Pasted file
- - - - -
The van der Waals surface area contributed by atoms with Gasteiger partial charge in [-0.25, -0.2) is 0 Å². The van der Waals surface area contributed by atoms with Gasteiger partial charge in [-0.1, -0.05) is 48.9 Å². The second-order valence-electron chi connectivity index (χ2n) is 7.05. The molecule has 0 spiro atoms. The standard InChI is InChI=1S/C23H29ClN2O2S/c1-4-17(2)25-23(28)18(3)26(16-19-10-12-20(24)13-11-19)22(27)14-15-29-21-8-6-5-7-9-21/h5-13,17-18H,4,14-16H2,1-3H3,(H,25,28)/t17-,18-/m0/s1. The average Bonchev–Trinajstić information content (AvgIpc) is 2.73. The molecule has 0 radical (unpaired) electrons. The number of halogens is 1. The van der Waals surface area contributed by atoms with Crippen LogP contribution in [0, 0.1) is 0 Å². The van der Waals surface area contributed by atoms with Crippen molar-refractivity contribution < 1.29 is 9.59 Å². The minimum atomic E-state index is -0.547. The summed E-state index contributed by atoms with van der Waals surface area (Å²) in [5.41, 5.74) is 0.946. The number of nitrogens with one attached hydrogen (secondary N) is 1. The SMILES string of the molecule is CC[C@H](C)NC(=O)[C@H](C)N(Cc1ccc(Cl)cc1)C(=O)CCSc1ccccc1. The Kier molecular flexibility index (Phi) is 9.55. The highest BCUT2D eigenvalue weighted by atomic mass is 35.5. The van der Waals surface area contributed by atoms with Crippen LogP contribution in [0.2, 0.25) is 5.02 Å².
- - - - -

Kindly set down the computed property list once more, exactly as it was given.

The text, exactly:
The van der Waals surface area contributed by atoms with Gasteiger partial charge in [-0.25, -0.2) is 0 Å². The van der Waals surface area contributed by atoms with Gasteiger partial charge in [-0.1, -0.05) is 48.9 Å². The second-order valence-electron chi connectivity index (χ2n) is 7.05. The molecule has 0 spiro atoms. The standard InChI is InChI=1S/C23H29ClN2O2S/c1-4-17(2)25-23(28)18(3)26(16-19-10-12-20(24)13-11-19)22(27)14-15-29-21-8-6-5-7-9-21/h5-13,17-18H,4,14-16H2,1-3H3,(H,25,28)/t17-,18-/m0/s1. The average Bonchev–Trinajstić information content (AvgIpc) is 2.73. The molecule has 0 radical (unpaired) electrons. The number of halogens is 1. The van der Waals surface area contributed by atoms with Crippen LogP contribution in [0, 0.1) is 0 Å². The van der Waals surface area contributed by atoms with Crippen molar-refractivity contribution < 1.29 is 9.59 Å². The minimum atomic E-state index is -0.547. The summed E-state index contributed by atoms with van der Waals surface area (Å²) in [5.41, 5.74) is 0.946. The number of nitrogens with one attached hydrogen (secondary N) is 1. The SMILES string of the molecule is CC[C@H](C)NC(=O)[C@H](C)N(Cc1ccc(Cl)cc1)C(=O)CCSc1ccccc1. The Kier molecular flexibility index (Phi) is 9.55. The highest BCUT2D eigenvalue weighted by atomic mass is 35.5. The van der Waals surface area contributed by atoms with Crippen LogP contribution in [0.2, 0.25) is 5.02 Å².